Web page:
Overfeeding is one of the main culprits in pet obesity – but it’s not just treat-based. Many people simply fill their pet’s bowl with food without thinking about the calories. Always use a measuring cup and follow the manufacturer’s guidelines for weight, age and activity levels.

black and white cartoon dog begging for a treatKeep treats to a minimum. It’s easy to slip treats to a pet that wants your attention while you’re busy with something else.

Next it’s because they look so cute, sweet, sad.

If your pet learns you’ll reward them for a particular behavior, they’ll work it for everything they can get.

Lack of exercise is another issue – make sure your dog gets walks regularly (it’s good for you both) and that both cats and dogs get plenty of play time and activities to keep them moving. Even cats can be trained to walk on a leash – why not give it a try?

Remember, obesity in pets is not always due too many treats and too little exercise. Just as in humans, underlying health issues like diabetes, thyroid or adrenal disorders can also cause weight gain in animals. If your pet is gaining weight, or already overweight or obese, it’s time to schedule a visit to the vet.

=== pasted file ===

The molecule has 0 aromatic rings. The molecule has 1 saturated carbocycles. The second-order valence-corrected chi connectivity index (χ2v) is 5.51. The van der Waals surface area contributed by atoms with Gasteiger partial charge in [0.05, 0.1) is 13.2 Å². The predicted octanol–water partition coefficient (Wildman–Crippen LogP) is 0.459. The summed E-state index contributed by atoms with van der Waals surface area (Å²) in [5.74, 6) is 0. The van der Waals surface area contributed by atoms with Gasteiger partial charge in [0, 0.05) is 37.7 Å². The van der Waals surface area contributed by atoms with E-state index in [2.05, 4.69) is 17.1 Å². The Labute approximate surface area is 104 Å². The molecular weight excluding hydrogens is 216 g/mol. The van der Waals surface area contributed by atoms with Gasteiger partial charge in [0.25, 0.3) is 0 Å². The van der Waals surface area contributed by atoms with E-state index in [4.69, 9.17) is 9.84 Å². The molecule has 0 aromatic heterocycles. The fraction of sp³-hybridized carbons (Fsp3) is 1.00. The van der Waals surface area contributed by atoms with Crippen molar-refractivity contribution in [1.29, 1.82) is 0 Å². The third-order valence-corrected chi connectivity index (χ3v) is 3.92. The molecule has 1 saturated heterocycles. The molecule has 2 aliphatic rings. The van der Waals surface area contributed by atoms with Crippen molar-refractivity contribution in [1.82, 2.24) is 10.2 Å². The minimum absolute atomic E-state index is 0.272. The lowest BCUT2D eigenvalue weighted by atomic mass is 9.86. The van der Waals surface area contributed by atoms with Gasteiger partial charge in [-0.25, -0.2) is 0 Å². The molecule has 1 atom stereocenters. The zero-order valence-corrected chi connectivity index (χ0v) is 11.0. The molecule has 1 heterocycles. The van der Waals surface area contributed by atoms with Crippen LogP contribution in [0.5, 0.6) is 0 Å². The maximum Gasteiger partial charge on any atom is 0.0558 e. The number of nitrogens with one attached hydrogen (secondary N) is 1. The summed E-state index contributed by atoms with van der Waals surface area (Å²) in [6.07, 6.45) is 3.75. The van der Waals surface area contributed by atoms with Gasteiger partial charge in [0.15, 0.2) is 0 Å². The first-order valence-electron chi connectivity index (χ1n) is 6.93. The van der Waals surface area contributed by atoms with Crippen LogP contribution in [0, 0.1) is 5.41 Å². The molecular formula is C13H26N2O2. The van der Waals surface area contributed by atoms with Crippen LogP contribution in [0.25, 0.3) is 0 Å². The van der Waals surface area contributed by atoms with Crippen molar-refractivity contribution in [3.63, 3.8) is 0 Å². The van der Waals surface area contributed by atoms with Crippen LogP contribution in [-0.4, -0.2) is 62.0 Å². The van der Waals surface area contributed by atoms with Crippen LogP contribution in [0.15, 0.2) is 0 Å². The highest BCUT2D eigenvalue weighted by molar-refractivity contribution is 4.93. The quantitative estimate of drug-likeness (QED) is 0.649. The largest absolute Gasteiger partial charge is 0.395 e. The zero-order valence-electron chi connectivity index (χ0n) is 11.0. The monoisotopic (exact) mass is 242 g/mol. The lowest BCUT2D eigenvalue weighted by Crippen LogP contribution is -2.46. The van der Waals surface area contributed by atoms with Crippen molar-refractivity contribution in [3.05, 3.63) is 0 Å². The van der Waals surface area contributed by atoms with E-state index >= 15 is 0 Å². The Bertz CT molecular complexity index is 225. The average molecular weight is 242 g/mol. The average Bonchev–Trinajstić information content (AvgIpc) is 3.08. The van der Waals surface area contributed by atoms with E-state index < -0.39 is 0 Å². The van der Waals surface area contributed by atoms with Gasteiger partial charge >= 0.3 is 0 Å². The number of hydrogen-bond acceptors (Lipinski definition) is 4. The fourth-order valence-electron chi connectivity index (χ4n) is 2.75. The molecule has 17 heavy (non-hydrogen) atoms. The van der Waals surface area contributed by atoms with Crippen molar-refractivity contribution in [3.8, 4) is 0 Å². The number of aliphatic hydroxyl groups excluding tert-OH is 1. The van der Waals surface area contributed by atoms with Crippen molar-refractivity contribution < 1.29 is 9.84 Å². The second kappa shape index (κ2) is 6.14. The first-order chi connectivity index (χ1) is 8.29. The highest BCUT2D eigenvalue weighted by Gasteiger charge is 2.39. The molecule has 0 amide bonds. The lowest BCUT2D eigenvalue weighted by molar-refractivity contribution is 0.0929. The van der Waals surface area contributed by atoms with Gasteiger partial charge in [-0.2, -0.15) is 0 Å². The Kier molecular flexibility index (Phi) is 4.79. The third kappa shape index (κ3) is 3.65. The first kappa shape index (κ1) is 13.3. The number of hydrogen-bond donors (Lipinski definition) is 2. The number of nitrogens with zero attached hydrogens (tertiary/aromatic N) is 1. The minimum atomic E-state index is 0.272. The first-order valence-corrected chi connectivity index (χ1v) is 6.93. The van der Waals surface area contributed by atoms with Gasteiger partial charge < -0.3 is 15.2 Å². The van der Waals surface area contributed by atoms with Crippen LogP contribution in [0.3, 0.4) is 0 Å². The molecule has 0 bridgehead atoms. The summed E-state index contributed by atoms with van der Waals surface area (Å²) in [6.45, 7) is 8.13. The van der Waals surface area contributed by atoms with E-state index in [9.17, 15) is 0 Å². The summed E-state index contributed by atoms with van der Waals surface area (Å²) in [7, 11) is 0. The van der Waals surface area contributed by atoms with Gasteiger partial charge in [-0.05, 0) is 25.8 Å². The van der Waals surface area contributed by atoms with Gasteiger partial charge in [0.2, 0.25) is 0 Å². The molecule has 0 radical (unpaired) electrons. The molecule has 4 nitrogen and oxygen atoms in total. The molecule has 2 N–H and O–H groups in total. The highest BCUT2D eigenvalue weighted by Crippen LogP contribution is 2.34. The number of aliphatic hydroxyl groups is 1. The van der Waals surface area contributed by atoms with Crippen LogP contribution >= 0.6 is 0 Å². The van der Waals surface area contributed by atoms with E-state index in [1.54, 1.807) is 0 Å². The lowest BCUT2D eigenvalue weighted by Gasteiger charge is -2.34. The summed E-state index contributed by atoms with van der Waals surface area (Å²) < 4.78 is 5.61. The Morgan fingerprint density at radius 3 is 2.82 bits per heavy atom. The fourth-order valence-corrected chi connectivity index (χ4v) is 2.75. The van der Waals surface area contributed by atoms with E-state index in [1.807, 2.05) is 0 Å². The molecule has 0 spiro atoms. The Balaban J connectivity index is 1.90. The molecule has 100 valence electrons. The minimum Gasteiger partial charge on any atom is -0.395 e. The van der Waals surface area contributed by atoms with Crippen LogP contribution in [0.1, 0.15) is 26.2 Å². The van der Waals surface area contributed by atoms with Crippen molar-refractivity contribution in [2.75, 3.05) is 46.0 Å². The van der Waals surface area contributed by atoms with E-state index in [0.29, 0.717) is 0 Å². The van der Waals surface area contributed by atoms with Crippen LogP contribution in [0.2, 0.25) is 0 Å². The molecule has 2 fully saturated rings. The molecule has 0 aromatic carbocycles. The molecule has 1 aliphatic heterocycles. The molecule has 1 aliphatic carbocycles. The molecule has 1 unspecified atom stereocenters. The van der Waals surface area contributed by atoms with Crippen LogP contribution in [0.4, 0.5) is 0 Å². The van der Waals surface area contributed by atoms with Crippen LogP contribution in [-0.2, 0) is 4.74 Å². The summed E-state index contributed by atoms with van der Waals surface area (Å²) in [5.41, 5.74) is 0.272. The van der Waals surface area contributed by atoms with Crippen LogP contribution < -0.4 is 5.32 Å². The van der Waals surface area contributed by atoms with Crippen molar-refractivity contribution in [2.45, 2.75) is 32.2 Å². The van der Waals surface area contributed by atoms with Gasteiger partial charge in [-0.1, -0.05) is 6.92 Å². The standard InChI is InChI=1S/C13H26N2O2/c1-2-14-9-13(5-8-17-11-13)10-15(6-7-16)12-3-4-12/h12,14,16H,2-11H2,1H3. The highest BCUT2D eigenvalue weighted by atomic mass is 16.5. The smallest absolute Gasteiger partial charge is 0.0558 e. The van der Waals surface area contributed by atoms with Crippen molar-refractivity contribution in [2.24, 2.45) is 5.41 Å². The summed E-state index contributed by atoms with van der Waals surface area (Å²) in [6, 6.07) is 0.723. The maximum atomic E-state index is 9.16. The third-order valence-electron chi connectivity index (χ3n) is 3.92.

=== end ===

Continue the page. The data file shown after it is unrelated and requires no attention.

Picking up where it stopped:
Check out your pet’s weight equivalent by breed, age and gender here to see if they are at a healthy weight or need to lose weight: http://www.petobesityprevention.org/pet-weight-translator/

You Might Have Missed These Helpful Posts

We cover lots of topics in our blog, and this summer was especially busy! Here are some of the latest posts you might have missed with some of our AZPetVet doctors:

Dogs & Sun Burn

Pet Safety at the Dog Park

Barbecues & Pets – What to Watch Out For

Desert Dangers – Keep Your Pets Safe